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Leaders Face a Potential Second Pandemic - in Mental Health

Rediscovering purpose as a path to overcome mental hardships

  • May 2023

“Out of the mountain of despair, a stone of hope.” – Martin Luther King

If today most of us are returning to living within a certain normality, it is thanks to the dedication of leaders who, in one of the most critical moments in recent history, guided their teams with unwavering commitment. Amidst the hardships, they led by courage rather than fear.

Many of these leaders are now navigating a uniquely emotional situation. The memories of immense pressure, the weight of responsibility and the determination to lead their teams to save lives or manage a degree of normalcy for the rest of us have left an indelible mark on their minds and hearts. 

Three years later, Covid-19 is no longer considered a Public Health Emergency of International Concern, as announced by the World Health Organization earlier this month. The masks have fallen from our faces, and while we breathe a sigh of relief, many of these leaders continue to suffocate. Not because of Covid-19, but because of what it left as emotional heritage. “The industry feels burnout,” says a senior executive who led a business managing Covid testing, emphasizing that it will be critical to stop looking for how things used to be and have a vision for the future. 

Her sentiment resonates. Globally, senior leaders in biopharma, healthcare, and essential industries, including first responders and educators, faced insurmountable pressures to chart new courses and lead teams in an unknown scenario. They were forced to make quick and difficult decisions that affected the health, jobs and lives of millions of people. In the biopharma industry, they worked tirelessly to develop, manufacture and distribute vaccines, life-saving medicines and equipment. They spent sleepless nights, dedicated energy and time and took on great responsibilities. Across the healthcare ecosystem, providers and services organizations stood up new technologies, scaled-up capacity, and ensured access to at-home care at an unprecedented level.

Due to psychological pressure and extreme demands, many of them are still grappling with mental health. Stress, constant tension and the trauma of dealing with an unprecedented crisis are leading many of these professionals to experience burnout, a condition of physical and emotional exhaustion that can result in work absenteeism and the need for medical care. Emotional exhaustion can lead to feelings of hopelessness, irritability and anxiety, as well as a decrease in the ability to cope with stress.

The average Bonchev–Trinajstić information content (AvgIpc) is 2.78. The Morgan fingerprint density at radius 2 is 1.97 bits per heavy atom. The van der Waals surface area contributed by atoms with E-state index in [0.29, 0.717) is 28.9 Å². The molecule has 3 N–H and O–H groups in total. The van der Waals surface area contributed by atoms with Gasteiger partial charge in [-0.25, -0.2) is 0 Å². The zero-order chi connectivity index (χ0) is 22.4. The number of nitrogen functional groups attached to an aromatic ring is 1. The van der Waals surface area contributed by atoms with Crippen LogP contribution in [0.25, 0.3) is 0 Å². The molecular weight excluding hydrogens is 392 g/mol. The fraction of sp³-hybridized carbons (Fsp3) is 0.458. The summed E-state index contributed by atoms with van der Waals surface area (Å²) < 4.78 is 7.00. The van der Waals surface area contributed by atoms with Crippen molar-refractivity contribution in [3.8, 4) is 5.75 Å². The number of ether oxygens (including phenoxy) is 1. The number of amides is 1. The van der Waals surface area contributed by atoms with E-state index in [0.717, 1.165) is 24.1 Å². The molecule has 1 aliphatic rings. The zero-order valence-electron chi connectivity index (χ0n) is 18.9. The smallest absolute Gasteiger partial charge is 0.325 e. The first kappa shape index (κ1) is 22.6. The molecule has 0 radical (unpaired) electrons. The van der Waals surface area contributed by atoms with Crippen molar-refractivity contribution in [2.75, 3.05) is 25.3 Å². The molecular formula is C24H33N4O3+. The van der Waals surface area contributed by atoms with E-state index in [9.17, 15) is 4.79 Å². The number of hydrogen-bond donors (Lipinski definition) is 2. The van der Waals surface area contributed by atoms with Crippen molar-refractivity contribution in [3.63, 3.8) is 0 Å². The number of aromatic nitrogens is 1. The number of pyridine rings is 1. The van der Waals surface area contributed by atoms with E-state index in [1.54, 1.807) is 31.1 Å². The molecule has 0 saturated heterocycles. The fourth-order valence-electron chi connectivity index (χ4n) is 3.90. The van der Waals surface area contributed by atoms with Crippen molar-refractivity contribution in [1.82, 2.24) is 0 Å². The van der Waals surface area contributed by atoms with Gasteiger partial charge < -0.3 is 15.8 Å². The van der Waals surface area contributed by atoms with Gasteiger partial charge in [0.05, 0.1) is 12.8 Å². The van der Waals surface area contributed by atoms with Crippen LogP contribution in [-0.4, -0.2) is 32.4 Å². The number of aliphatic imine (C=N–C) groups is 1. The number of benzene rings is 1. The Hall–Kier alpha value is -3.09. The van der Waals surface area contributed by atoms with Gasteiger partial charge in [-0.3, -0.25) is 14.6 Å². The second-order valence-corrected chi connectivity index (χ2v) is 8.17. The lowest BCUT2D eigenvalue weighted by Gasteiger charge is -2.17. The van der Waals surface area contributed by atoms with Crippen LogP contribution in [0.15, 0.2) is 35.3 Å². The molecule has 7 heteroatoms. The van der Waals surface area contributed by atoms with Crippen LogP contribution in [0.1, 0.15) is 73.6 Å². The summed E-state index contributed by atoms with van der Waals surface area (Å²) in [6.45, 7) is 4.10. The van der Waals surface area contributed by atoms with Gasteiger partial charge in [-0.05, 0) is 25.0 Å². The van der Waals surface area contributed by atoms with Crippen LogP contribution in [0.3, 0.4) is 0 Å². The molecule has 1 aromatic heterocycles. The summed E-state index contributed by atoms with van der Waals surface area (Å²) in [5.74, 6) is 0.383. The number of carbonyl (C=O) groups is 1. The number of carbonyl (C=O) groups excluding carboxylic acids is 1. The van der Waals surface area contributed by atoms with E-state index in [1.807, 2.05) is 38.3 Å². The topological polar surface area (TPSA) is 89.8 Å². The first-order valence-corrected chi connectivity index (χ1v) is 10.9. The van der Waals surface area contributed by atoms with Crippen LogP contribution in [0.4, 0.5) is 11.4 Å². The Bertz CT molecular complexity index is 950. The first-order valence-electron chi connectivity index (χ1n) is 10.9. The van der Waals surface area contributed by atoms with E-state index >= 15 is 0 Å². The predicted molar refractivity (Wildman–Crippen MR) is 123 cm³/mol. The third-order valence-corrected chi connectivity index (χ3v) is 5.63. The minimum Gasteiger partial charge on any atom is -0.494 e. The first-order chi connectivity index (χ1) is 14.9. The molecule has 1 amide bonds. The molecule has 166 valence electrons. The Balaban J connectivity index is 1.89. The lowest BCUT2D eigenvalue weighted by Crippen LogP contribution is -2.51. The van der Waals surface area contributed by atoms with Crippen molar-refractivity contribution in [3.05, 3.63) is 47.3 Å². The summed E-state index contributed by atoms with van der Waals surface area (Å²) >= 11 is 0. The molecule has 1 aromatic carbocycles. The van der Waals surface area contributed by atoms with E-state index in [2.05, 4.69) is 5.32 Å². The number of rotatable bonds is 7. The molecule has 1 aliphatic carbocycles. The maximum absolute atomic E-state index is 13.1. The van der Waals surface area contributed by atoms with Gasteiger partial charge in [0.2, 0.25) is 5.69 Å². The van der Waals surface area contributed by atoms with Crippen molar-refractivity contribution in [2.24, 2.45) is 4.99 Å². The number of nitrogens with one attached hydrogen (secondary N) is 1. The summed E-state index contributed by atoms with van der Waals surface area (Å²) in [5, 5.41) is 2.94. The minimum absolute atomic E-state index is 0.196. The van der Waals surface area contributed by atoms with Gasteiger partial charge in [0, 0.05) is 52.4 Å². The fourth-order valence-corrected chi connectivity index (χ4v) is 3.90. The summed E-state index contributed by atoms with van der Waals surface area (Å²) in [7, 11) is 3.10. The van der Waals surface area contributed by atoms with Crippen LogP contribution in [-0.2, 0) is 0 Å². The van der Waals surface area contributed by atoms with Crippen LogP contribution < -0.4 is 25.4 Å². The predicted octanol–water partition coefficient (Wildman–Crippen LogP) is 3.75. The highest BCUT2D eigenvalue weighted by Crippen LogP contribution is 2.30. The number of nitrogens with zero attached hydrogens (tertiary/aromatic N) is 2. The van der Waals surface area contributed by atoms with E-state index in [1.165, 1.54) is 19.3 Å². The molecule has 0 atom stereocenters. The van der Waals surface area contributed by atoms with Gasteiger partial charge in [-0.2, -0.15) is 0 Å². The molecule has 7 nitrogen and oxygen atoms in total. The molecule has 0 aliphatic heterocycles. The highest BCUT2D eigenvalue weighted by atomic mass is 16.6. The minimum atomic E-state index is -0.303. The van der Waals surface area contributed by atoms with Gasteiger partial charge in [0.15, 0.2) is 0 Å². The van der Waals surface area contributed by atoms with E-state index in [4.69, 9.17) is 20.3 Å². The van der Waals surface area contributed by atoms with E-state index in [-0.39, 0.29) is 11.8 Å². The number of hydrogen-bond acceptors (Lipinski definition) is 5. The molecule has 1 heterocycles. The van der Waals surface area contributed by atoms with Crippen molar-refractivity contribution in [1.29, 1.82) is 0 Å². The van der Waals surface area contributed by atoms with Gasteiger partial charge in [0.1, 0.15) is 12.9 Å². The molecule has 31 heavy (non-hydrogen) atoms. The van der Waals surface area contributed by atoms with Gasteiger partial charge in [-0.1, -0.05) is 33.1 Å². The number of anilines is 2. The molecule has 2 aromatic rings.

It would not be an exaggeration to say that the world is currently facing a second pandemic, this time in mental health. This can be particularly seen in the top echelons of companies, where senior leaders have not had much of a chance to catch their breath and reflect on all that they and their companies have been through over the last three years. 

A Pathway to Recovery

In 2021, at the height of the pandemic, we conducted a global survey of CEOs, finding that to reset their course, they were intentionally expanding their capacity to be adaptive, relational and self-aware. As one CEO shared: “The past year has made me more aware of the need to find space to recenter and refocus.”

Recovery takes different forms for different individuals. While seeking psychological support is crucial, another powerful tool for recovery is rediscovering a sense of purpose. Despite the trauma of the pandemic, many leaders found motivation in knowing that their work directly benefited society. By anchoring themselves to their North Star, they discovered meaning and persevered through the most challenging times. 

Said one leader who was on the frontlines of the vaccine development: “What helped was remembering the larger mission. I was having my own experiences about Covid-19 and its impact, but kept realizing that there was a larger social imperative at play.” Another executive who led Covid testing efforts shared a similar outlook of that time. “What kept me going during this time was the belief I was working for the greater good.... get people back to work, keep people home when they were positive, help to get entertainment back to our world,” she remarked. And in a forum of healthcare technology executives, there was energy in the recognition of the value of technology and need for change, enabling and accelerating the vision of automation, telemedicine, and remote monitoring. 

However, purpose alone is not enough. Leaders must also prioritize self-care, finding a balance between peak performance and relaxation. Recognizing that breaks and boundaries are not signs of weakness, but vital steps to sustain energy in the long run, is essential. Such practices have a ripple effect on teams, fostering resilience and well-being.

To spring that culture across the organization, leaders must model this self-care for their teams. They can encourage open and honest conversations about mental health, create opportunities for team members to take breaks and recharge, and foster a workplace environment that values both performance and relaxation.

Building a strong and empathetic workplace culture also relies on sharing stories and supporting one another. As another CEO expressed in our survey, "Leadership is increasingly about humanity, sharing imperfection, being authentic, and empathetic." We wholeheartedly agree. To combat the mental health pandemic, the vaccine lies not in a needle but in fostering self-care and a nurturing, supportive environment for all.

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